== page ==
Dentist conversation questions
Here are some painless dentist conversation questions. Going to the dentist isn’t anybody’s favourite pastime but it is something we all have to do. Here is a discussion worksheet on the topic to get ESL students talking.
The difficult words on this speaking handout include – filling, false, dental floss, mouthwash, toothpick, treatment, decay, breath, practitioner, gameshow host, anaesthetic, needle, braces, and fairy.
The dentist conversation questions are –
How often do you brush your teeth? How long should you brush them for?
When was the last time you went to the dentist? Why did you go?
How do you feel about going to the dentist? Are you afraid at all?
Are dentists expensive in your country? How much does a filling cost?
Do you know anybody with a set of false teeth?
Do you ever use dental floss or mouthwash? How about toothpicks?
Would you like to become a dentist? Why or why not?
Does your country provide free dental treatment? Is there a waiting list?
Do you know of any ways to treat a toothache without visiting a dentist?
Have you ever had a tooth pulled out?
What causes decay in people’s teeth?
What things cause people to have bad breath?
Have you ever had a very bad experience at a dentist’s? What happened?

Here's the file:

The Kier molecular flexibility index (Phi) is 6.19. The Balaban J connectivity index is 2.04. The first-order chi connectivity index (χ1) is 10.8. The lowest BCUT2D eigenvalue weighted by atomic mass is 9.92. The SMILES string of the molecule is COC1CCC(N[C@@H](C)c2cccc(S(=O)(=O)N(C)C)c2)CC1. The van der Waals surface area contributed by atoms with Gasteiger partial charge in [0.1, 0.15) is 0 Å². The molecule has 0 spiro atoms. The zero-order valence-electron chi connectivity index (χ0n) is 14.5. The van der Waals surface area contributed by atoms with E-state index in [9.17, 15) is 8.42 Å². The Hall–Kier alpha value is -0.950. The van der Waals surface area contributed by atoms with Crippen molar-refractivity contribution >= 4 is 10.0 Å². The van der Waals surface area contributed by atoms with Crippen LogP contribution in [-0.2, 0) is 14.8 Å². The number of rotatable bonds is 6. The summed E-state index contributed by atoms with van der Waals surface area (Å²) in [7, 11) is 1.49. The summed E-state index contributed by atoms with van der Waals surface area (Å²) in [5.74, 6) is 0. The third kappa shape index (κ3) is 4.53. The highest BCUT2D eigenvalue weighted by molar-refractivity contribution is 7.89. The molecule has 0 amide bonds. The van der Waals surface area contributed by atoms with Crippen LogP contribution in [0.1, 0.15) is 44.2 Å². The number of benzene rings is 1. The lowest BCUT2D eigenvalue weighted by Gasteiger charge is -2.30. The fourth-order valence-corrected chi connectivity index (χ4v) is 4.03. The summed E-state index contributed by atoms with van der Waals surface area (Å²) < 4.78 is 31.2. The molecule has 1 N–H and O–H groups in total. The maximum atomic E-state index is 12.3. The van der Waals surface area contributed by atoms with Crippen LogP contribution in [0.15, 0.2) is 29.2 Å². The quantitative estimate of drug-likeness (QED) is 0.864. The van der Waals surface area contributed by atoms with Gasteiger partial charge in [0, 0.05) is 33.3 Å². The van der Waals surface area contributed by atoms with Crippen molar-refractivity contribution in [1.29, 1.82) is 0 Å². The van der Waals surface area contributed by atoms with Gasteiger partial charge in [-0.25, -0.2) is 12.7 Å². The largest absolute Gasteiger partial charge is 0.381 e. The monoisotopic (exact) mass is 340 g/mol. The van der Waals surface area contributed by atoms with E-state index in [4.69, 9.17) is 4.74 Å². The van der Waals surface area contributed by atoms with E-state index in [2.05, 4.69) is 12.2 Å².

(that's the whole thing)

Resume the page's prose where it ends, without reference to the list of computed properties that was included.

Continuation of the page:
Do you always go to the same dentist or do you change practitioners? Why?
What do you think of people who have perfect teeth like gameshow hosts?
What do you dislike most about going to a dentist?
Have you ever broken a tooth? How did it happen?
Have you ever had a dental anaesthetic needle? Could you talk afterwards?
What does a dentist usually wear?
Do you have a favourite brand of toothpaste or do you just use any kind?
Have you or anyone you know ever had braces?
What is the longest amount of time you have sat in a dentist’s chair?
Did your parents ever tell you stories about the tooth fairy?
Do you think you could ever fall asleep at the dentist?
If you enjoyed these dentist conversation questions, you may also want to have a look at the health discussion questions here at ESL vault.
Here are some examples of colloquial language relating to dentistry and teeth that you may want to introduce to the class after discussing the dentist conversation questions.
If someone is said to be long in the tooth, this means they are considered old or aging.
If something is as scarce as, or as rare as hens’ teeth it is considered very rare. Chickens don’t have teeth, so it kind of makes sense.
If a task is extremely boring to the point that it is almost painful you can say it is like pulling teeth.
To drill deeper means to gather more information and find out more about a subject or problem.